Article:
In the recently published summer issue of the Judicial Conduct Reporter, there is an article on participating in charitable fund-raising events (a follow-up to the article in the spring issue on “defining ‘charitable fund-raising event’”). The article reveals some consensus but also some splits among the state advisory committees and even over time on what types of participation are permissible and which are over-the-line for judges.
There may be a more lenient attitude developing toward judicial participation in fund-raising, particularly when a judge’s status as a judge is downplayed and his or her status as a member of the community is emphasized. Thus, a judge can solicit contributions from family members, since it is the family relationship, not the judicial office that is important there, and may under most circumstances be just one of the members of a band playing at an event or one of waiters at a dinner or one of the walkers in a walk-athon. But a judge cannot act as a celebrity waiter or run a 100-yard-dash in her robe or participate in a “dunk-the-judge” booth to raise funds.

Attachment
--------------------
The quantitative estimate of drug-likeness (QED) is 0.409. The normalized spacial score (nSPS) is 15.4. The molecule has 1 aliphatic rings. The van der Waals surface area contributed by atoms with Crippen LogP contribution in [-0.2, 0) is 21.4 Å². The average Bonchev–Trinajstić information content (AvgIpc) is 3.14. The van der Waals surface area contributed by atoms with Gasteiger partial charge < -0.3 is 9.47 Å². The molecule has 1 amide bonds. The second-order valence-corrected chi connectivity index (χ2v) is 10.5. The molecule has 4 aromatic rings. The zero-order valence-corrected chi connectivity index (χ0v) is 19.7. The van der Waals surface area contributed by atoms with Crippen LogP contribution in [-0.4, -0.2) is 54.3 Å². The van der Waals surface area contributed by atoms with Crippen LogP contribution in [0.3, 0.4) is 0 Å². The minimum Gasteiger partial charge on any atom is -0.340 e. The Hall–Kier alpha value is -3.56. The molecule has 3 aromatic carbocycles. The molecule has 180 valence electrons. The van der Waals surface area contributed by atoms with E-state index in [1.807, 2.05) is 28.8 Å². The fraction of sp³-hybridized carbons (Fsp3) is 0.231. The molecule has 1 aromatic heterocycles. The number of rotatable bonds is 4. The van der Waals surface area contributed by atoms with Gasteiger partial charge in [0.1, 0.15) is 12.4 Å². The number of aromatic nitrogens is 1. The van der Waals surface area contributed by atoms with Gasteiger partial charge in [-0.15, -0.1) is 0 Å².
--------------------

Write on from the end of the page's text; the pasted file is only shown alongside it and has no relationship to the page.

So far no advisory committee has issued a formal, public opinion on whether judges may participate in the viral ice bucket challenge that has raised so much money for ALS research. But the principles announced in previous opinions should be transferable.